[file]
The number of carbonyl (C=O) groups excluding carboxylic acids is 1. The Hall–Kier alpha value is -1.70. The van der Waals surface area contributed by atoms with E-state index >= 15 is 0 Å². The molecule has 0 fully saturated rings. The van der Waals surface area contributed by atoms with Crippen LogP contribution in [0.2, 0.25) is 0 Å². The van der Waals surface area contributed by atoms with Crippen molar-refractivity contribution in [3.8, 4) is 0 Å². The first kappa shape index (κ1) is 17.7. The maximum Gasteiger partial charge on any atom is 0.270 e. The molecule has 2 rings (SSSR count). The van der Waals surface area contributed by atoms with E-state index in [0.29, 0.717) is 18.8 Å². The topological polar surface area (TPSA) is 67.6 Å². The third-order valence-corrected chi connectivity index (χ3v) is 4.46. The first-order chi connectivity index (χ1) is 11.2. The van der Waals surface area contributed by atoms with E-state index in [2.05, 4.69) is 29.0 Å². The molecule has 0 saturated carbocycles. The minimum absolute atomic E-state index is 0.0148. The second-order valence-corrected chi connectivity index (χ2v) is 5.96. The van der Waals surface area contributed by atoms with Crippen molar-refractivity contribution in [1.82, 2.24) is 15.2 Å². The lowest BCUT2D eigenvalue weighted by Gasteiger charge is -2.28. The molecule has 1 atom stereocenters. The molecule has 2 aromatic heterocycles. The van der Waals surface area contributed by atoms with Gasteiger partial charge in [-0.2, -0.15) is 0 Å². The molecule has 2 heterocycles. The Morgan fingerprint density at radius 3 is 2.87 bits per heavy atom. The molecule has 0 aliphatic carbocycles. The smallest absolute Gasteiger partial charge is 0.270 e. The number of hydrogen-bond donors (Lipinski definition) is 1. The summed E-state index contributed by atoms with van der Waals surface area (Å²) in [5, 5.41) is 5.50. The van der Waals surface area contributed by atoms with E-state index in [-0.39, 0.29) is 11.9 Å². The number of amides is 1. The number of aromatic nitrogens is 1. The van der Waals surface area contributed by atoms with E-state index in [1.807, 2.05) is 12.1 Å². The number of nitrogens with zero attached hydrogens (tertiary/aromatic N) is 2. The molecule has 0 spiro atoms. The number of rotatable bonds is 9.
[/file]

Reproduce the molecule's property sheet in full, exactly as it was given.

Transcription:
The number of carbonyl (C=O) groups excluding carboxylic acids is 1. The Hall–Kier alpha value is -1.70. The van der Waals surface area contributed by atoms with E-state index >= 15 is 0 Å². The molecule has 0 fully saturated rings. The van der Waals surface area contributed by atoms with Crippen LogP contribution in [0.2, 0.25) is 0 Å². The van der Waals surface area contributed by atoms with Crippen molar-refractivity contribution in [3.8, 4) is 0 Å². The first kappa shape index (κ1) is 17.7. The maximum Gasteiger partial charge on any atom is 0.270 e. The molecule has 2 rings (SSSR count). The van der Waals surface area contributed by atoms with E-state index in [0.29, 0.717) is 18.8 Å². The topological polar surface area (TPSA) is 67.6 Å². The third-order valence-corrected chi connectivity index (χ3v) is 4.46. The first-order chi connectivity index (χ1) is 11.2. The van der Waals surface area contributed by atoms with E-state index in [2.05, 4.69) is 29.0 Å². The molecule has 0 saturated carbocycles. The minimum absolute atomic E-state index is 0.0148. The second-order valence-corrected chi connectivity index (χ2v) is 5.96. The van der Waals surface area contributed by atoms with Crippen molar-refractivity contribution in [1.82, 2.24) is 15.2 Å². The lowest BCUT2D eigenvalue weighted by Gasteiger charge is -2.28. The molecule has 1 atom stereocenters. The molecule has 2 aromatic heterocycles. The van der Waals surface area contributed by atoms with Gasteiger partial charge in [-0.2, -0.15) is 0 Å². The molecule has 2 heterocycles. The Morgan fingerprint density at radius 3 is 2.87 bits per heavy atom. The molecule has 0 aliphatic carbocycles. The smallest absolute Gasteiger partial charge is 0.270 e. The number of hydrogen-bond donors (Lipinski definition) is 1. The summed E-state index contributed by atoms with van der Waals surface area (Å²) in [5, 5.41) is 5.50. The van der Waals surface area contributed by atoms with E-state index in [-0.39, 0.29) is 11.9 Å². The number of amides is 1. The number of aromatic nitrogens is 1. The van der Waals surface area contributed by atoms with E-state index in [1.807, 2.05) is 12.1 Å². The number of nitrogens with zero attached hydrogens (tertiary/aromatic N) is 2. The molecule has 0 spiro atoms. The number of rotatable bonds is 9.